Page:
'Ubuntu on Android may help find next Einstein'

Jon 'maddog' Hall
Jon 'maddog' Hall

Jon 'maddog' Hall has headed nonprofit organisation Linux International since 1994. A proponent of free and open source software (FOSS) since his university days in the 70s, he now spends his time promoting the Linux operating system, consulting, and working with various groups promoting FOSS.

Some say his expertise on the Penguin-themed platform is matched only by his vast Star Trek knowledge.

Hall recently spent time in London to make preparations for Campus Party, a technology event taking place at the O2 arena in September. We caught up with him to chat about his love for open source software, the future of Linux, and why he's excited about Google Glass.

The name

TechRadar: Hi maddog. How did you get your name?

Jon 'maddog' Hall: At the age of 27 I had to learn to control my temper, which I lost quite a bit. In some cases I was proud of it, but I had an incident at one time that convinced me that losing your temper is a way of losing an argument.

Everybody but my mother called me maddog. She died about two years ago aged 89, and now that's what everybody calls me.

I still have the temper, and I still get angry, in particular at people that do or say stupid things. But I've learned to control and channel that.

It's also a lot easier because if somebody yells "Jon" at you down the street, 20 people turn around. If you hear "maddog", it's usually for me.

TR: Things have been a bit quiet on the Linux International front recently. What's happening there?

JH: Linux International has come down to me going around talking to various organisations and working with groups like Campus Party to promote open source. I had an idea recently for reanimating Linux International as an end-user organisation as there's always this conflict between an organisation that represents companies versus one that represents the consumer.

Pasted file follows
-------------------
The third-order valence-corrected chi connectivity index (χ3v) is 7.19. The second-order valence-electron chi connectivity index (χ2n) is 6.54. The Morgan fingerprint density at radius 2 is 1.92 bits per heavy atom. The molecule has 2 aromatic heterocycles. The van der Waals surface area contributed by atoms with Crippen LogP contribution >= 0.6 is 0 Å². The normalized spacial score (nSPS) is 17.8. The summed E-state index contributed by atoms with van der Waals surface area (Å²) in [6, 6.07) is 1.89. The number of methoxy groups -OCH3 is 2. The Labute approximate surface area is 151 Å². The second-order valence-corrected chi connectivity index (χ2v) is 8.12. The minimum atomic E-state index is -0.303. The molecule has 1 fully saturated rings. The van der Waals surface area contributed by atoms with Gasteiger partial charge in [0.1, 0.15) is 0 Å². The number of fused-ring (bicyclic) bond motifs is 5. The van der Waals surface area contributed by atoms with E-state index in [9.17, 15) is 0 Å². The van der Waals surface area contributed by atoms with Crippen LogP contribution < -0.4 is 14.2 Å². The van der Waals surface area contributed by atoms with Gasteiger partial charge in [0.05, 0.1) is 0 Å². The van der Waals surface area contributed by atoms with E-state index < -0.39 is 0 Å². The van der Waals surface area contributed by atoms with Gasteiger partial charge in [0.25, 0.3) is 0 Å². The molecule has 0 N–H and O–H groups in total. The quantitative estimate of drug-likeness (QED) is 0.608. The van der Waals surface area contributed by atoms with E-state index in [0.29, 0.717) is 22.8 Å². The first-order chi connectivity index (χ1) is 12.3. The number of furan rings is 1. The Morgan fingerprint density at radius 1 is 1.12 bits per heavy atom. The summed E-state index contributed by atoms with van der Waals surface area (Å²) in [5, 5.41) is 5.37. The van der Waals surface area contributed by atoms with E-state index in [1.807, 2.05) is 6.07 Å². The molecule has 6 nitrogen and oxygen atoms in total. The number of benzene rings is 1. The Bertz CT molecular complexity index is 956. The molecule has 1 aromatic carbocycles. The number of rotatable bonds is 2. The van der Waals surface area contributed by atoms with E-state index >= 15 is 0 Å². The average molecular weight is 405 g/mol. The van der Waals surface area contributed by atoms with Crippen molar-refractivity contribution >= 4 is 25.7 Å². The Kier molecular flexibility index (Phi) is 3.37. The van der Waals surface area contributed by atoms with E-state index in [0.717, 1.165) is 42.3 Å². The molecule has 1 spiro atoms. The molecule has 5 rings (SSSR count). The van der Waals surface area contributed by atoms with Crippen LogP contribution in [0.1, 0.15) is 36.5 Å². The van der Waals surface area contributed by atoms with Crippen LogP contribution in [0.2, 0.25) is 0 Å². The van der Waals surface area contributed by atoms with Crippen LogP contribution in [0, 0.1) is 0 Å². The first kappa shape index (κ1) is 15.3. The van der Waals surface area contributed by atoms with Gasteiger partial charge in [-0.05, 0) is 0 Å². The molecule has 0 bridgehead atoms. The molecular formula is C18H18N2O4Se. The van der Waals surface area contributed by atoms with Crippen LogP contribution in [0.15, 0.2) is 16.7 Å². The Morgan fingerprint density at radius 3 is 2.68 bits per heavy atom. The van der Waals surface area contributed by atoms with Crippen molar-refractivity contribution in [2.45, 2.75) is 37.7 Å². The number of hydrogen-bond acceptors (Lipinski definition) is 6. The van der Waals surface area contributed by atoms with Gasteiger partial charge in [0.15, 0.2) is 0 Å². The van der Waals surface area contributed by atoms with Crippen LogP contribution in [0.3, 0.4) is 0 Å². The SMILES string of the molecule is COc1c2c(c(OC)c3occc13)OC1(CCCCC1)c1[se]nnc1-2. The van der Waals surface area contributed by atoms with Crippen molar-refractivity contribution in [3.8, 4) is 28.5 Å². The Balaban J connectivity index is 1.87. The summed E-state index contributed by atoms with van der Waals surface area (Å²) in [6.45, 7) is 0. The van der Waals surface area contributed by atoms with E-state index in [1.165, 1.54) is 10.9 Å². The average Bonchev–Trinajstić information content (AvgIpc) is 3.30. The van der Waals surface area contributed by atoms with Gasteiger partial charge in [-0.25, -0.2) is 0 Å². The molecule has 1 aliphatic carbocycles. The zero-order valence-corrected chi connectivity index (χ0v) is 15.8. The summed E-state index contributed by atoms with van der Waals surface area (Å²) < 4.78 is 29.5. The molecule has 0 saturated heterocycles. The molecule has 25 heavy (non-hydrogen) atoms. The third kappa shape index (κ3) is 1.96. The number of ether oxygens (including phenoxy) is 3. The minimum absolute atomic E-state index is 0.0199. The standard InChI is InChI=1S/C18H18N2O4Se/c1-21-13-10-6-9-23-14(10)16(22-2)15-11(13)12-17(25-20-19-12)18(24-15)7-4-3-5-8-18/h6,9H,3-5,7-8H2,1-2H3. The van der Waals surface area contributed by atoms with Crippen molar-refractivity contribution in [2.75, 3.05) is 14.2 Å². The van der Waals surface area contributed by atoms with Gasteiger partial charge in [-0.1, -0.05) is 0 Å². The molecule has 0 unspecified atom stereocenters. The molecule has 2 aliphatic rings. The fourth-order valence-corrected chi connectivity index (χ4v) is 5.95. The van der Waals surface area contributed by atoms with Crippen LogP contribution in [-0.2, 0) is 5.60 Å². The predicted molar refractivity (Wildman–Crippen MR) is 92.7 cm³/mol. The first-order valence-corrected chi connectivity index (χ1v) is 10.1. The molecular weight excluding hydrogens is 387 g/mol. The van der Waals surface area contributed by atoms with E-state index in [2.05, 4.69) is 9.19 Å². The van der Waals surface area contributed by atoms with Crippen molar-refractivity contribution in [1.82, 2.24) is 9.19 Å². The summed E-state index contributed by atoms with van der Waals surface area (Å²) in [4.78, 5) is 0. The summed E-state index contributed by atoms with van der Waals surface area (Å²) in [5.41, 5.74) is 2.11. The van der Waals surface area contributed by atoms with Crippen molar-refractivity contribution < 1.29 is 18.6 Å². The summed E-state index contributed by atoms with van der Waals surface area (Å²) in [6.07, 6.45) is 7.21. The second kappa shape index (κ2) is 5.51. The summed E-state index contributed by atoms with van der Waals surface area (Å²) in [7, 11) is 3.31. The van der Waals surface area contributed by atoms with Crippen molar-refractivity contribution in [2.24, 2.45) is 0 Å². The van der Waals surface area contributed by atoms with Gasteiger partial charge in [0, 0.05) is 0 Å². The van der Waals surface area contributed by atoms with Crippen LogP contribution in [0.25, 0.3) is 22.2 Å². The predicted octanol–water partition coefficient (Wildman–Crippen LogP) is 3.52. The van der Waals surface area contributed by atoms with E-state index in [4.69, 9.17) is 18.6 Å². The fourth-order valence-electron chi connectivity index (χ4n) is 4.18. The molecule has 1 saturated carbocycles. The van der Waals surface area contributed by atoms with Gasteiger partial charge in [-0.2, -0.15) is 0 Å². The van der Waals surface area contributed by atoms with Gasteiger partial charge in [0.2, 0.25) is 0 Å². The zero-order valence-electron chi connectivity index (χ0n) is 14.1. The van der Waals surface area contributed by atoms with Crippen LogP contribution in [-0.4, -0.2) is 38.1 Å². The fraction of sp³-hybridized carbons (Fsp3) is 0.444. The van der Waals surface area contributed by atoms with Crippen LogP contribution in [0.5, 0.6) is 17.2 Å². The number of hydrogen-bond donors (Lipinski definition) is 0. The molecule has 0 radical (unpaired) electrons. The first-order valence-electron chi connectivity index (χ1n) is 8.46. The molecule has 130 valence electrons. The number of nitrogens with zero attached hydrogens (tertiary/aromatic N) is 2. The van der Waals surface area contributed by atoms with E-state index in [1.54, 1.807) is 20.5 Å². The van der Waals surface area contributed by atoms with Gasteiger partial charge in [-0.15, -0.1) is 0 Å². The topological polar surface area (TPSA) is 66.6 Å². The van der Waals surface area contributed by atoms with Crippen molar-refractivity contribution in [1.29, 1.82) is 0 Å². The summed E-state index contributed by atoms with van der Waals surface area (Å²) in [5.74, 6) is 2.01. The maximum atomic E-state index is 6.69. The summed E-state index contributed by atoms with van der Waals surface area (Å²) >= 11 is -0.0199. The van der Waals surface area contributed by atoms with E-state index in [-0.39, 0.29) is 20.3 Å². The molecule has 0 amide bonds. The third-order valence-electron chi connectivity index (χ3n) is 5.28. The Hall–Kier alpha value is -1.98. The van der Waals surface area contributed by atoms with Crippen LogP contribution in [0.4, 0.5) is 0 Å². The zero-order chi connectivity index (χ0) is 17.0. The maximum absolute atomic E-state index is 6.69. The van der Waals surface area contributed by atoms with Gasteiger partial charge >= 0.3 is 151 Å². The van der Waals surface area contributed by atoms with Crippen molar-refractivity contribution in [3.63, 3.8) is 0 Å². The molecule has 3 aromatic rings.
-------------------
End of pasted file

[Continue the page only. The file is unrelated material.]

However, you need a certain number of people to sustain an organisation, or you get stuck where Linux International was, which is where you have a small amount of revenue you can't really do anything with.

Party time

TR: How are preparations going for this year's Campus Party?

JH: Good. We're going to Cambridge University soon to bring some stuff back for it. You're probably aware of the fact they invented the EDSAC computer and did a lot of work on Xen. They also did the Raspberry Pi, which is how I linked up with them in the first place.

I'm also going to Bletchley Park where I'm hoping to get some stuff on Alan Turing and cryptography. The National Computer Museum's there too, so I'm also going to look at the Colossus computer and parallel computing.

TR: Do you think it's important that people know about such things?

JH: It's amazing the number of people who don't know the history of that. They may have heard that Bletchley Park did something about coding, and that Alan Turing did something, but they don't really know anything about the University of Cambridge, which is one of those things people call a 'crime against God'.

I go around the world talking to countries that for some reason think computer science has to come from Silicon Valley, or Seattle or Washington, which isn't true. It's logic, ones and zeros that you should be able to do anywhere. Free and open source software allows people to take that jump step. You don't have to go back to the days of when I started out, where a computer only ran one program at a time.

In the headquarters of the Nobel foundation, they have quotes from different businesses and philosophers. I think it was Newton who said "I stand on the shoulders of giants", and that's what free software allows you to do. It allows you to stand on the shoulders of giants.

Kane Fulton
Kane has been fascinated by the endless possibilities of computers since first getting his hands on an Amiga 500+ back in 1991. These days he mostly lives in realm of VR, where he's working his way into the world Paddleball rankings in Rec Room.